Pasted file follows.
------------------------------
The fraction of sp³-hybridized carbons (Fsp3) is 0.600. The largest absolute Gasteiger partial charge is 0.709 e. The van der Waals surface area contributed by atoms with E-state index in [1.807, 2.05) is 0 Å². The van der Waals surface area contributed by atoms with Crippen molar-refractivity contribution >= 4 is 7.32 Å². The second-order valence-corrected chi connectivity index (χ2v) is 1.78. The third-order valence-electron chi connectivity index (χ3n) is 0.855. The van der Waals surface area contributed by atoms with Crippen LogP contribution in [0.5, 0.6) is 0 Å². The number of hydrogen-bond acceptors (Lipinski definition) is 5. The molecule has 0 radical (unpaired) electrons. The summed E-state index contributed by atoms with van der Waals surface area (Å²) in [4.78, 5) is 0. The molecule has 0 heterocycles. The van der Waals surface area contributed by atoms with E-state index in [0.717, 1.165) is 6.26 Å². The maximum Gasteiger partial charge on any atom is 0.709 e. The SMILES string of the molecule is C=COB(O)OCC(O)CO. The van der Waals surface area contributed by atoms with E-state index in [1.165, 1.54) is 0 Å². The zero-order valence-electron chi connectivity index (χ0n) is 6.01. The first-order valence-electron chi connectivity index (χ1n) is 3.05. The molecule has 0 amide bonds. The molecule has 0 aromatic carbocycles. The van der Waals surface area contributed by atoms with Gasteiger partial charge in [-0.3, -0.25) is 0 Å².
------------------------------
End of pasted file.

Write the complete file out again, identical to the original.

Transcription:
The fraction of sp³-hybridized carbons (Fsp3) is 0.600. The largest absolute Gasteiger partial charge is 0.709 e. The van der Waals surface area contributed by atoms with E-state index in [1.807, 2.05) is 0 Å². The van der Waals surface area contributed by atoms with Crippen molar-refractivity contribution >= 4 is 7.32 Å². The second-order valence-corrected chi connectivity index (χ2v) is 1.78. The third-order valence-electron chi connectivity index (χ3n) is 0.855. The van der Waals surface area contributed by atoms with Crippen LogP contribution in [0.5, 0.6) is 0 Å². The number of hydrogen-bond acceptors (Lipinski definition) is 5. The molecule has 0 radical (unpaired) electrons. The summed E-state index contributed by atoms with van der Waals surface area (Å²) in [4.78, 5) is 0. The molecule has 0 heterocycles. The van der Waals surface area contributed by atoms with E-state index in [0.717, 1.165) is 6.26 Å². The maximum Gasteiger partial charge on any atom is 0.709 e. The SMILES string of the molecule is C=COB(O)OCC(O)CO. The van der Waals surface area contributed by atoms with E-state index in [1.165, 1.54) is 0 Å². The zero-order valence-electron chi connectivity index (χ0n) is 6.01. The first-order valence-electron chi connectivity index (χ1n) is 3.05. The molecule has 0 amide bonds. The molecule has 0 aromatic carbocycles. The van der Waals surface area contributed by atoms with Gasteiger partial charge in [-0.3, -0.25) is 0 Å².